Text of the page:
Achieving long-lasting happiness is hard work. It requires overcoming your ego, reconciling yourself to negative emotions, and reorienting your world view. While it takes time, you will achieve a long-lasting happiness that is more fulfilling than any temporary pleasure from wealth or fame.
(Adapted from "Happiness" by Matthiu Ricard)
As part of the International Women's Day initiative, we are covering an article on "What Women Want". This is based on the book "What Women Want," by Daniel Bergner, a writer for The New York Times Magazine.
This article is for anyone who wants to:
a. understand women better
b. get new perspectives on sex and relationships
c. uncover more about one's own sexuality
Social norms often dictate women's sexuality, and simplify it.
Ancient texts and religions reveal that the repression of women's sexuality has long been present since the early days. Then, in the sixteenth centure, when male scientists discovered the role of the ovum for reproduction. Because women could conceive regardless of whether they felt desire, men concluded that there is little reason to pay attention to female pleasure.
In modern times, women are supposedly the more restrained sex. This is a stereotype that that encourages women to behave in the way that we think they should. The problem hence lies: whether it is through religion, social convention or science, women are told how to feel and act. It is a combination of these influences that perpetuate the status quo.
Men and Women's Sexual Desires
en has long been compared to animals tamed by society, as creatures that express their true nature in socially acceptable ways, such as watching pornography or casting predatory glances at women on the street. On the other hand, women are said to long for emotional safety and monogany - the direct opposite of the wild and restive desires of men. In reality, the range and power of women's desire might be completed understood.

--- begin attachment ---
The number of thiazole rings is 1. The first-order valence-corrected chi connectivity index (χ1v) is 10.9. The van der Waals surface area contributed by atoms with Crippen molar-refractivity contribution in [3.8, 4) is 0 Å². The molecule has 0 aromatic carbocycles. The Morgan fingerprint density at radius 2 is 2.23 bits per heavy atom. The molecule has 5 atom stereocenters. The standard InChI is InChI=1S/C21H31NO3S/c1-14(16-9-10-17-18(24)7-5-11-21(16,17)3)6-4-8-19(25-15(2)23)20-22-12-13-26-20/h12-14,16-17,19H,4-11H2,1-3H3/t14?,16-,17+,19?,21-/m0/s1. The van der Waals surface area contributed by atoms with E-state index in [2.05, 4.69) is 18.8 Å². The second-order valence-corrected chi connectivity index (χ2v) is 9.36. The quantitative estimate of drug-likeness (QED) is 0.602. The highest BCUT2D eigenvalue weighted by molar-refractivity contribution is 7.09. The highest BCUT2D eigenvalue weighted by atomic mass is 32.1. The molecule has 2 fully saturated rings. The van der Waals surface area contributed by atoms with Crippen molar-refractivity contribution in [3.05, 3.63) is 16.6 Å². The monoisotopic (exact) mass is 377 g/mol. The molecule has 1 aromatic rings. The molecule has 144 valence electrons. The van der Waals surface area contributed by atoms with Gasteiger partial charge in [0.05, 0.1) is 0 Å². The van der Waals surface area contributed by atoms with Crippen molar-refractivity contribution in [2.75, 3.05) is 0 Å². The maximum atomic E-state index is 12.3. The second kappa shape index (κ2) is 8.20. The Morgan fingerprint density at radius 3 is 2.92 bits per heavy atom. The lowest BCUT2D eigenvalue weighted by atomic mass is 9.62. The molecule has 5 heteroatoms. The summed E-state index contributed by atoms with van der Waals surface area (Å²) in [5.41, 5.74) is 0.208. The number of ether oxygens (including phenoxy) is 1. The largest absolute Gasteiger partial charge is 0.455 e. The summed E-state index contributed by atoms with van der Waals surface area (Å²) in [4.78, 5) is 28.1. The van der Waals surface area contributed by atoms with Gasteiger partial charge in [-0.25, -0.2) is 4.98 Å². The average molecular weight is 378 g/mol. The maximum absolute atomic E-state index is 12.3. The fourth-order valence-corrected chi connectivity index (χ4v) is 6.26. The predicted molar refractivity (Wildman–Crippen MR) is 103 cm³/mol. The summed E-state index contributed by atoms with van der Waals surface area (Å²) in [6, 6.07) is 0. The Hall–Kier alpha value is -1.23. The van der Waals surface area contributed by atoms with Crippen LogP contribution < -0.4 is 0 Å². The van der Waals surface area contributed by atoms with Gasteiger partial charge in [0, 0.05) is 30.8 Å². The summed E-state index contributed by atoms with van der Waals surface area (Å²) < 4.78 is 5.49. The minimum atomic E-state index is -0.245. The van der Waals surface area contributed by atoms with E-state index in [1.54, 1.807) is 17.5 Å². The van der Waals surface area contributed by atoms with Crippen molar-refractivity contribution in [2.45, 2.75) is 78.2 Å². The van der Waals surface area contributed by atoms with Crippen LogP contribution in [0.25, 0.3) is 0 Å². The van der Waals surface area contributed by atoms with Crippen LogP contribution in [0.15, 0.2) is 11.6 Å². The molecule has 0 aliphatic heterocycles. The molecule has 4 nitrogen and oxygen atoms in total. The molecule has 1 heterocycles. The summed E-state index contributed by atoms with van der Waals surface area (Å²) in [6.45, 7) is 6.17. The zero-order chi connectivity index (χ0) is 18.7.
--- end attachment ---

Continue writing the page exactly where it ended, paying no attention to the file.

Dr. Chivas, a scientist specialising in sexology conducted an experiment with a plethysmograph. This is a light sensor that could be placed inside the vagina to measure women's reactions to provocative footages. The women watched a variety of scenes: heterosexual and homosexual intercourse, masturbation and even bonobos mating. The conclusion was astounding. Women, regardless of sexual orientation, were aroused by all kinds of footage, even images of copulating apes. Men, however, reacted along more predictable lines. This study showed that women often misunderstand their own desire.
Women's sexuality is complicated by anatomy and social environment
Anatomy could be one factor that led to this differing awareness of women's own sexuality. While men could easily tell that they are aroused from teenage years onwards, from how the penises grow and shrink from sexual excitement, it is often harder for women.
In additional experiments by Dr. Chivers, it was revealed that women's desire does not necessarily fit into societal standards. This seems to debunk the assumption that the female libido thrives on emotional connection alone.
The complexity of women's desire can be explored through their fantasties. Nine different surveys asked women if they were fantasized about being overpowered or coerced into sex. The results gathered from 355 college women revealed that 62 percent had had such fantasties at least once.
One possible explanation is that being desired is central to women's libidos. Women's sexual desires, according to Professor Meana, depend heavily on the extent to which they feel desired by their partner. Particularly in cultures where sex is a taboo topic, some women may find a way to embrace their own sexual drive through such fantasies, while avoiding the shame imposed on them. For example, they might fantasize about being raped, because this way they have no reason to be ashamed of wanting sex.